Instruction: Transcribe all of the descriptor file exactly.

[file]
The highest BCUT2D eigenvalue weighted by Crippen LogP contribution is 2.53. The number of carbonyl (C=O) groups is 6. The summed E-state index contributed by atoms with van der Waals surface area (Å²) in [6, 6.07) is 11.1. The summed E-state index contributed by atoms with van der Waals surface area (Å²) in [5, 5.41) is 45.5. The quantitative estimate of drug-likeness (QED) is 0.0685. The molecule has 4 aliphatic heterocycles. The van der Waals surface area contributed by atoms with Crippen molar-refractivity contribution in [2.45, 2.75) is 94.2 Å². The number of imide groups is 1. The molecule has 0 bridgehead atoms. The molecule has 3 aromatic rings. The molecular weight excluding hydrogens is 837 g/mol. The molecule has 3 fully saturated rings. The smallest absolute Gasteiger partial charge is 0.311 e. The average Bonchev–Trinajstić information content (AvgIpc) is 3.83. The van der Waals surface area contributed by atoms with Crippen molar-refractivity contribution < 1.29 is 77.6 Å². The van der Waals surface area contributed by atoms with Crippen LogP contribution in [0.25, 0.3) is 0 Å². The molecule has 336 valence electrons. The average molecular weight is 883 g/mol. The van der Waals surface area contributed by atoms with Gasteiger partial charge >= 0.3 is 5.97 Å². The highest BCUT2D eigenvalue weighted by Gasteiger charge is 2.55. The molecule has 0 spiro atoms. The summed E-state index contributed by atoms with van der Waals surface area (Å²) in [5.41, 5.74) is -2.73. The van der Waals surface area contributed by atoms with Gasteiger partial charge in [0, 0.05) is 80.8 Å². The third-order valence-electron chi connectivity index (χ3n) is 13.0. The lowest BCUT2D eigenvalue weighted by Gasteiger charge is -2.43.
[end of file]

The highest BCUT2D eigenvalue weighted by Crippen LogP contribution is 2.53. The number of carbonyl (C=O) groups is 6. The summed E-state index contributed by atoms with van der Waals surface area (Å²) in [6, 6.07) is 11.1. The summed E-state index contributed by atoms with van der Waals surface area (Å²) in [5, 5.41) is 45.5. The quantitative estimate of drug-likeness (QED) is 0.0685. The molecule has 4 aliphatic heterocycles. The van der Waals surface area contributed by atoms with Crippen molar-refractivity contribution in [2.45, 2.75) is 94.2 Å². The number of imide groups is 1. The molecule has 0 bridgehead atoms. The molecule has 3 aromatic rings. The molecular weight excluding hydrogens is 837 g/mol. The molecule has 3 fully saturated rings. The smallest absolute Gasteiger partial charge is 0.311 e. The average Bonchev–Trinajstić information content (AvgIpc) is 3.83. The van der Waals surface area contributed by atoms with Crippen molar-refractivity contribution < 1.29 is 77.6 Å². The van der Waals surface area contributed by atoms with Crippen LogP contribution in [0.25, 0.3) is 0 Å². The molecule has 336 valence electrons. The average molecular weight is 883 g/mol. The van der Waals surface area contributed by atoms with Gasteiger partial charge >= 0.3 is 5.97 Å². The highest BCUT2D eigenvalue weighted by Gasteiger charge is 2.55. The molecule has 0 spiro atoms. The summed E-state index contributed by atoms with van der Waals surface area (Å²) in [5.41, 5.74) is -2.73. The van der Waals surface area contributed by atoms with Gasteiger partial charge in [0, 0.05) is 80.8 Å². The third-order valence-electron chi connectivity index (χ3n) is 13.0. The lowest BCUT2D eigenvalue weighted by Gasteiger charge is -2.43.